Regulation mandates transparency of large ownership on both sides of the Atlantic. The purpose of ownership disclosure is to unveil the build-up of significant stakes in a company. For instance, in the US, ownership disclosure is triggered by the crossing of a five per cent beneficial ownership threshold, after which the shareholder has 10 days to disclose its stake. A lower threshold or a shorter window to disclose undermines hedge fund activism by reducing their ability to profit from the purchase of undervalued stock. While a few proposals have been made in the US along these lines, none of them has become law.

In the EU, curbs on hedge fund activism stem from the obligation to identify all shareholders owning more than 0.5 per cent of voting rights. This obligation will be introduced by the revision of the Shareholder Rights Directive. Although this rule differs from ownership disclosure, it may lead to a similar chilling effect on hedge fund activism unless multiple toeholds can be purchased below the threshold. This chilling effect is at odds with the purpose of the Directive to encourage shareholder engagement, considering that hedge funds are crucial to activate the voice of longer-term investors.


One-size-fits-all curbs on hedge fund activism are inefficient and should be replaced by rules enabling individual companies to choose, with their shareholders, the optimal exposure to activism, and to alter this choice over time. In several jurisdictions, companies can opt out of hedge fund activism through dual-class shares, which are interesting relative to other anti-activist tools (such as low-trigger poison pills) because they commit some of the controller’s own wealth to a long-term project. However, dual-class shares can only be introduced before the company has gone public, unless they are presented as loyalty shares.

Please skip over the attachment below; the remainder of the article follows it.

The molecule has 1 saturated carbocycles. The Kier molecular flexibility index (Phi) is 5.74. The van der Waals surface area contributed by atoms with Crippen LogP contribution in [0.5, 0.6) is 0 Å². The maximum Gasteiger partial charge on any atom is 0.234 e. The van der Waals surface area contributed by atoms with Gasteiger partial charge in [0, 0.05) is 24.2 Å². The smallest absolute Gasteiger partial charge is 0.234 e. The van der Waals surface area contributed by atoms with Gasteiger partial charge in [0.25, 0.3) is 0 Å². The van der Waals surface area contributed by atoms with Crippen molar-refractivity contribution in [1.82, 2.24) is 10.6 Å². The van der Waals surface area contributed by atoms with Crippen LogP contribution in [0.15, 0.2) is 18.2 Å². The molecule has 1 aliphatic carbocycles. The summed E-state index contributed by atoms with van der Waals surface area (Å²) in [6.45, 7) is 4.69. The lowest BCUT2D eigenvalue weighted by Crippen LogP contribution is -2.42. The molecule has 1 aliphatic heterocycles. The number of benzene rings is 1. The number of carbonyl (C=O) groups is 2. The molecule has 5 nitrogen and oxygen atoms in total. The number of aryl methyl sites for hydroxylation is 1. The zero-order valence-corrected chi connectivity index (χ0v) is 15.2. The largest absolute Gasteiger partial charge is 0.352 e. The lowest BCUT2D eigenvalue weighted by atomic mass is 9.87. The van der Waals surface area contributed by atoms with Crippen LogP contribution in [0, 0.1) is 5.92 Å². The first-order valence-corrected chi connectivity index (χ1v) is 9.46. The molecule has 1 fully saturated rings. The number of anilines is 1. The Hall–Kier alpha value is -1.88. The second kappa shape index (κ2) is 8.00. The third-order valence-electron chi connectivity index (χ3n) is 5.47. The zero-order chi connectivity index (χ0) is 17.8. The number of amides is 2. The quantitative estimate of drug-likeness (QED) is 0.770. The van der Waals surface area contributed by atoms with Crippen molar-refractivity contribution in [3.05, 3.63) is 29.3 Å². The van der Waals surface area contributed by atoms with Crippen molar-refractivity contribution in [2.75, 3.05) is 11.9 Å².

Formally, loyalty shares do not discriminate between shareholders because they provide super-voting rights to any owner that retains the shares for long enough – say, two years. Practically, however, loyalty shares are only interesting for controlling owners, because institutional investors are reluctant to give up the higher liquidity of common stock. Therefore, loyalty shares effectively operate as dual-class shares, although they can be introduced after companies have gone public. Explicit dual-class recapitalisations, which are currently prohibited, would be preferable to loyalty shares to the extent that institutional investors can veto them. The recent experience with French law (Loi Florange) reveals that institutional investors may be unable to stop the introduction of loyalty shares.


This article has discussed the role of hedge fund activism in corporate governance. Activist hedge funds are an important source of feedback in corporate governance. However, their influence is not always efficient. Although other institutional investors are typically decisive on a hedge fund campaign, their judgment cannot always be trusted.

The optimal decision about whether a company should be managed for the short or the long term depends on the circumstances faced by the individual company. Therefore, individual companies should be able to tailor the exposure to hedge fund activism
to their needs, and to alter this choice over time, for instance by way of loyalty or dual-class shares.


Ethical Boardroom is a premier website dedicated to providing the latest news, insights, and analyses on corporate governance, sustainability, and boardroom practices.

Ethical Boardroom is a premier website dedicated to providing the latest news, insights, and analyses on corporate governance, sustainability, and boardroom practices.